Sweden’s generous parental leave is notorious for having spawned a growing tribe of latte mamas, clogging up cafés with unwieldy prams and generally getting in the way of the childless masses. They are a much-maligned breed to be sure. But perhaps one shouldn’t always be so quick to judge. The Local recently caught up with three American women in Stockholm who, far from discussing designer diapers, were dedicating much of their maternity leave to raising awareness about the ongoing conflict in Darfur.
When we meet – at a café, of course – Cristina Ljungberg, Selina Millstam and Leslie Maunsbach have all temporarily shed their kids. But this is not normally a luxury they can afford. With a child in one hand and a mobile phone in the other, the mothers have been making use of every free second to line up a series of events aimed at keeping the atrocities being perpetrated in the Sudanese region at the forefront of public awareness.
“Our meetings have been at parks, during power walks around Djurgården, over fika in a coffee house, always with a few babies around. It has been unconventional to say the least,” says Selina Millstam, a leadership trainer currently nursing a four-month old daughter.
Among their many other activities, the women have been liaising with the Liberal Party’s foreign policy spokeswoman, Birgitta Ohlsson, about the possibility of organizing a Darfur-related breakfast meeting and film-viewing at the Swedish parliament. Ever since she visited refugee camps in Darfur in 2004, Ohlsson has been calling for more extensive intervention in the region.
“What these women are doing is very important,” she tells The Local. “Sweden, and everyone else for that matter, needs to do a lot more.”
The mothers’ first became involved in the project after one of their number, Cristina Ljungberg, had her eyes fully opened to the extent of the carnage in Darfur by a girlfriend in the United States. Ljungberg listened open-mouthed to stories about her friend’s brother, Brian Steidle, a former US Marine Captain who travelled to Darfur in 2004 as an official military observer for the African Union. Having witnessed a seemingly endless string of horrors, Steidle eventually became frustrated by the inaction of the international community and resigned from the Marine Corps. On his return to the United States he turned his attentions to exposing the systematic destruction of an entire region and its people.
Though already busy running a city centre art gallery and raising two young sons, Cristina Ljungberg was jolted into action by the stories she heard.
“I immediately knew I had to get involved somehow. I didn’t even have a choice,” she says.
Despite having no previous knowledge of film-making, Ljungberg ended up helping to produce The Devil Came On Horseback, a critically acclaimed documentary movie which, according to the New York Times, “demands to be seen as soon as possible and by as many viewers as possible.”
With three daughters – a pair of four-year old twins and their two-year-old sister – Leslie Maunsbach helps bring the group’s kid count up to six. Like Ljungberg, she too runs her own business yet somehow finds time to coordinate Darfur-related events.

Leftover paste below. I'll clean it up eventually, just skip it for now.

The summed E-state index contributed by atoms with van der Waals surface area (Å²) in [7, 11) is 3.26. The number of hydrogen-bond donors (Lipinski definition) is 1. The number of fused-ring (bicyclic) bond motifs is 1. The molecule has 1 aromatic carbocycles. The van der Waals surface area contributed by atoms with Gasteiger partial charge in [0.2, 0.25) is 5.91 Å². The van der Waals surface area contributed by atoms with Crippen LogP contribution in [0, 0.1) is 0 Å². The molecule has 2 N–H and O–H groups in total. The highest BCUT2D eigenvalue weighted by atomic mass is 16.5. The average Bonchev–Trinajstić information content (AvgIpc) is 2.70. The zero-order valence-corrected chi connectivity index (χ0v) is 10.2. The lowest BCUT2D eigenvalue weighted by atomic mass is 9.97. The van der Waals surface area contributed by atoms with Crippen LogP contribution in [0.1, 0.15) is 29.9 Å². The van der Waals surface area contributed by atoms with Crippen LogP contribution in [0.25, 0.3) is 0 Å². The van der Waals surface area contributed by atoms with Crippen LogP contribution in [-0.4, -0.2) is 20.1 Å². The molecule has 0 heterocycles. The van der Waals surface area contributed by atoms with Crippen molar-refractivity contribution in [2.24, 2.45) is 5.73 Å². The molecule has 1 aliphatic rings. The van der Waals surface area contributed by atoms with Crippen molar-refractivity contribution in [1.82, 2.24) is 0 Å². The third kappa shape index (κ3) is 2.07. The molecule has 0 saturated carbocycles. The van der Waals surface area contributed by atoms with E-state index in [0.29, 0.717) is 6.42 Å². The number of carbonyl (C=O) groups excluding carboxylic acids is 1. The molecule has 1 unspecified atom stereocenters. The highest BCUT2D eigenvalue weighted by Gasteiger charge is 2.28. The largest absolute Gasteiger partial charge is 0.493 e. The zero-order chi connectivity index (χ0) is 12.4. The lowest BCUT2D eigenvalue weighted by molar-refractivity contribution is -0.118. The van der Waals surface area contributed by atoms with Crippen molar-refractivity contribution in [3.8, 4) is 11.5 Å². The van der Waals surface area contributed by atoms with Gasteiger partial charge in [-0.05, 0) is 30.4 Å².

“We are living such a fortunate life in Sweden, and I would like to help others who haven’t had the opportunities or luck that we have had since birth. Now as a mother, images of children in the Sudan who are victims of poverty and genocide strike even harder to my heart,” she says.
This is a point to which they all return: the realization that if their children are to live in a better world, they as parents need to be prepared to put in the spadework.
As far as the Darfur project is concerned, their labours have already been rewarded. After countless phone calls and e-mails, punctuated by lullabies and daycare pick-ups, the Nordic Human Rights Convention eventually agreed to screen The Devil Came on Horseback at its conference in Stockholm on November 19th. The women have also arranged for the powerful Darfur/Darfur photo exhibit to be displayed at the conference.
Brian Steidle is then flying to Stockholm to attend two events organized by the mothers’ group. First he will answer questions at the official Swedish premiere of The Devil Came on Horseback on November 20th before reading excerpts from his book the following evening.
The group, which has grown to include “around a dozen women (and one man)”, has also won over Sweden’s national broadcaster – SVT has cleared a slot to screen Steidle’s movie at the end of the month.
Far from the call of the mocha, the mothers stress the importance of direct citizen action and the need to keep putting pressure on politicians, as well as companies operating in conflict regions.
“We all have a responsibility. Really Sweden needs to stand up in the UN and say that this is genocide and it needs to be stopped,” says Selina Millstam.
November 20th, 7pm The Devil Came on Horseback, movie premiere at the Park cinema, Sturegatan 18. Includes Q & A session with Brian Steidle. A limited number of tickets for the event can be purchased by emailing [email protected] or dropping in to New York Stories bookstore, Odengatan 100, Stockholm.
November 21st, 7pm Brian Steidle reads from his book, The Devil Came on Horseback, at Tidnings- och tidskriftsbiblioteket, Odengatan 59. Free of charge.
November 26th, 10pm. SVT1 screens The Devil Came on Horseback.